I will be adding the problem to the next Green Committee meeting agenda for discussion. We will add an additional fertilizer application to the fairways that received the most damage to hasten their recovery and hope for some drier weather, although the forecast for the next 5 days doesn’t indicate any relieve!
Even with temperatures in the 90″s the week before last,and close to 90 this past Tuesday, Mother Nature is taking her time to wake up from winter. There are both positives and negatives to this roller coaster of a “spring” as we have been able to capitalize on both sides of the spectrum.
There is no doubt that the cooler temperatures delayed growth in all plant material. From trees, to flowers (we just received our order of annuals today, our goal is to have them planted by Mother’s Day, not delivered after Mother’s Day) to the turf! Slow growth of the turf did allow faster than normal green speeds along with reduced mowing frequency on feature areas of the golf course i.e. greens tees, fairways and roughs. These conditions positively allowed us to continue with course clean up, finish the right side bunker on 13,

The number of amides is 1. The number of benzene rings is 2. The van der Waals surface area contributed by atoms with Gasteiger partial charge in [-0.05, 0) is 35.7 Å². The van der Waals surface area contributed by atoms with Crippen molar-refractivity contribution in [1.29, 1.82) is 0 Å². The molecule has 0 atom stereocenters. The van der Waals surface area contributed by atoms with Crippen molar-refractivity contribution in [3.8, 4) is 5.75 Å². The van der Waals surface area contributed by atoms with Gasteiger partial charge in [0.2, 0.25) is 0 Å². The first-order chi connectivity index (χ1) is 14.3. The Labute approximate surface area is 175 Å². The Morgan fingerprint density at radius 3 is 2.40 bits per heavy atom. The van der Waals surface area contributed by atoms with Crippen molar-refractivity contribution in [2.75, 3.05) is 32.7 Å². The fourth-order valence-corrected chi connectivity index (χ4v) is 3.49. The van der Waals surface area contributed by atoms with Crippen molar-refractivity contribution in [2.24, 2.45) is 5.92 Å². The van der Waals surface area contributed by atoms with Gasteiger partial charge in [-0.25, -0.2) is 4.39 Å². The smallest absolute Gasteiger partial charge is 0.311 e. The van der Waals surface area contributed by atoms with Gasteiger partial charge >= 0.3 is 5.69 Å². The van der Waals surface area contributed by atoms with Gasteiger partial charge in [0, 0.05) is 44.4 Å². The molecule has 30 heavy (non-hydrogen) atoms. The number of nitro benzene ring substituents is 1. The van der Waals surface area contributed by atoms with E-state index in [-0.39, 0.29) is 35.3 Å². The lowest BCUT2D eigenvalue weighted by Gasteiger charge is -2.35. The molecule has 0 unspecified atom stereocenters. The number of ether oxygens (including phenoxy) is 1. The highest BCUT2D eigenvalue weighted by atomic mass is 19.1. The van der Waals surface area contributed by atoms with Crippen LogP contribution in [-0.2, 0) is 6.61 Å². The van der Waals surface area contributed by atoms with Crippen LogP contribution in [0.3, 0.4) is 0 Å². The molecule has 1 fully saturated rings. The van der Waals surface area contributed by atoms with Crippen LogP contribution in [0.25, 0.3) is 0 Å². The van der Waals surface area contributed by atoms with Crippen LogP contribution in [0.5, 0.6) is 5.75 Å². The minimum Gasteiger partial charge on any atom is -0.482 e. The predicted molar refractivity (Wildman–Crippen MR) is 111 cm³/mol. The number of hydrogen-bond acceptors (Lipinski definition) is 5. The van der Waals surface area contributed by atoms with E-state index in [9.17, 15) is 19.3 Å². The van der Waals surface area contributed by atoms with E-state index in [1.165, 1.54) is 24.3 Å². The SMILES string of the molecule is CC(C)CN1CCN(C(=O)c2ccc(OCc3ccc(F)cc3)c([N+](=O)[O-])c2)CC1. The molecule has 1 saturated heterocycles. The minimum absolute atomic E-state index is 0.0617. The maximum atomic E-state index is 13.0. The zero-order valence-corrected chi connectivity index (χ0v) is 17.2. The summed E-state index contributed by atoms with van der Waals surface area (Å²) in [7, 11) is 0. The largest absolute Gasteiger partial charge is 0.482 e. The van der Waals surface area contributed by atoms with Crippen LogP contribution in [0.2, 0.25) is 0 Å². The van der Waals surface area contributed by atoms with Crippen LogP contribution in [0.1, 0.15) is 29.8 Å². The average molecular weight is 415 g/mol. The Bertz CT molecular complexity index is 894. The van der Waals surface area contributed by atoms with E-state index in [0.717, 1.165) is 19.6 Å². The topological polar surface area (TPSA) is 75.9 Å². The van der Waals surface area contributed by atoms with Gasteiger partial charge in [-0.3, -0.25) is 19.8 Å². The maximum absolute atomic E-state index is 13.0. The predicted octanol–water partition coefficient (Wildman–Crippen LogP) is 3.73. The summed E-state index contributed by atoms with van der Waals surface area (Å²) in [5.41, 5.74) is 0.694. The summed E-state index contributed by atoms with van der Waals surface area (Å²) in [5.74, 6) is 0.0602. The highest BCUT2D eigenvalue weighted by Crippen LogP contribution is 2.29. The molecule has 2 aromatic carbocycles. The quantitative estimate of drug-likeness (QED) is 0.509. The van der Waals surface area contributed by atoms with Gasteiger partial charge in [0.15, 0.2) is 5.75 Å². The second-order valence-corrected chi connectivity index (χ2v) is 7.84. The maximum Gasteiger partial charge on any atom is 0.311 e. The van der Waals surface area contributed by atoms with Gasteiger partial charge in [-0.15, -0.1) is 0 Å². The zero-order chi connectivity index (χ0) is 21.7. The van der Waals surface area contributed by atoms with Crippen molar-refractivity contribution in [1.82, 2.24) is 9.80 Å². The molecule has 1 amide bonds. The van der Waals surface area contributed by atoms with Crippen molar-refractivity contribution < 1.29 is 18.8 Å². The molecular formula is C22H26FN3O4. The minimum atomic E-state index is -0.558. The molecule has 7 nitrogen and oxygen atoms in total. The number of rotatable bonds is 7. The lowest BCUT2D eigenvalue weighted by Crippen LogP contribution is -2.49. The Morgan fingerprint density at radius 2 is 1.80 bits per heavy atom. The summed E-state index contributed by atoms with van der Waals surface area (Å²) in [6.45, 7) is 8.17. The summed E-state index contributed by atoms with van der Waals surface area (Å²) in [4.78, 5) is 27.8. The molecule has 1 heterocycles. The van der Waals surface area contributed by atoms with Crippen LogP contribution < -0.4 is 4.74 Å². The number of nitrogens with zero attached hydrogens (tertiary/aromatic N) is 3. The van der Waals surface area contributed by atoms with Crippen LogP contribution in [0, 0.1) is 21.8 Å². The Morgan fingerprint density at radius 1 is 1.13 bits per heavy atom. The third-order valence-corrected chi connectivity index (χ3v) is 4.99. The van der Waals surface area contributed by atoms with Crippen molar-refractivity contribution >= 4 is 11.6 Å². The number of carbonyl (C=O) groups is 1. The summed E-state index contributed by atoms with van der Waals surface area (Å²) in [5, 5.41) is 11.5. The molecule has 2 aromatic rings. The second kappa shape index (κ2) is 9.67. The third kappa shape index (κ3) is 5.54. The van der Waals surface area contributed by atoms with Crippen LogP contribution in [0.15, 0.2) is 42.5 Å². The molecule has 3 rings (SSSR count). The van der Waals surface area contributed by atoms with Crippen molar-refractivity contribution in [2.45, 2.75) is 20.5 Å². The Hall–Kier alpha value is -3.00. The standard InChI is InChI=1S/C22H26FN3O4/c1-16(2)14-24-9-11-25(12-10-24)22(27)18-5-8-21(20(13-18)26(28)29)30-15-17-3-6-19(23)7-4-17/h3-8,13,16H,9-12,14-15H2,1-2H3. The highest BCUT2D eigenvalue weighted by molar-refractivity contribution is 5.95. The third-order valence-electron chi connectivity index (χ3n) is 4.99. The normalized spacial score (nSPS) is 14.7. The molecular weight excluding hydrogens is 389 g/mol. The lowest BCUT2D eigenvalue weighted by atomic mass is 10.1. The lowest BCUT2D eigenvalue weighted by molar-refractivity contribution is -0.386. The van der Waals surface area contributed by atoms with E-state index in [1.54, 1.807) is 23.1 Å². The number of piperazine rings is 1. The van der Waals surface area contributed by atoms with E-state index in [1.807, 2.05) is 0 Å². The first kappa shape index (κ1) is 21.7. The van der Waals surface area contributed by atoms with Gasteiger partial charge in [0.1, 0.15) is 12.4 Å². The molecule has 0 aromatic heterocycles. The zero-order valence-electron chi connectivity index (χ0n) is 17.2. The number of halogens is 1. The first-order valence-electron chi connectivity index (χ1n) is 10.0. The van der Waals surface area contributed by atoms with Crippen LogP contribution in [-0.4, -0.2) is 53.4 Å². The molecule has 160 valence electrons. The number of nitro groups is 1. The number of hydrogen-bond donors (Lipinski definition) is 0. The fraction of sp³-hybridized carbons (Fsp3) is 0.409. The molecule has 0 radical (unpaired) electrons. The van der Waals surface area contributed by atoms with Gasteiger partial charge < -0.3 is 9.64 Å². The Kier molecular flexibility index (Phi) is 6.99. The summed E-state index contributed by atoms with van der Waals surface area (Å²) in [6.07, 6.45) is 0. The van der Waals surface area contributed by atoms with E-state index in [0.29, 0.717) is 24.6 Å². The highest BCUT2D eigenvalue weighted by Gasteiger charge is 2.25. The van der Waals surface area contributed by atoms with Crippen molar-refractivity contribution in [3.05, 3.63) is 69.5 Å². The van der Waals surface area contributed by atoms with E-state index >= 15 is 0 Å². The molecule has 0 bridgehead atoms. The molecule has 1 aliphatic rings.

and completed the leveling project on the front tee on 6.
On the negative side, green aerification holes took forever to fill in in spite of using smaller diameter tines, the new sod around some of the greens has just started to show new growth and some areas in the fairways and roughs that we have seeded this spring have been extremely slow to fill in.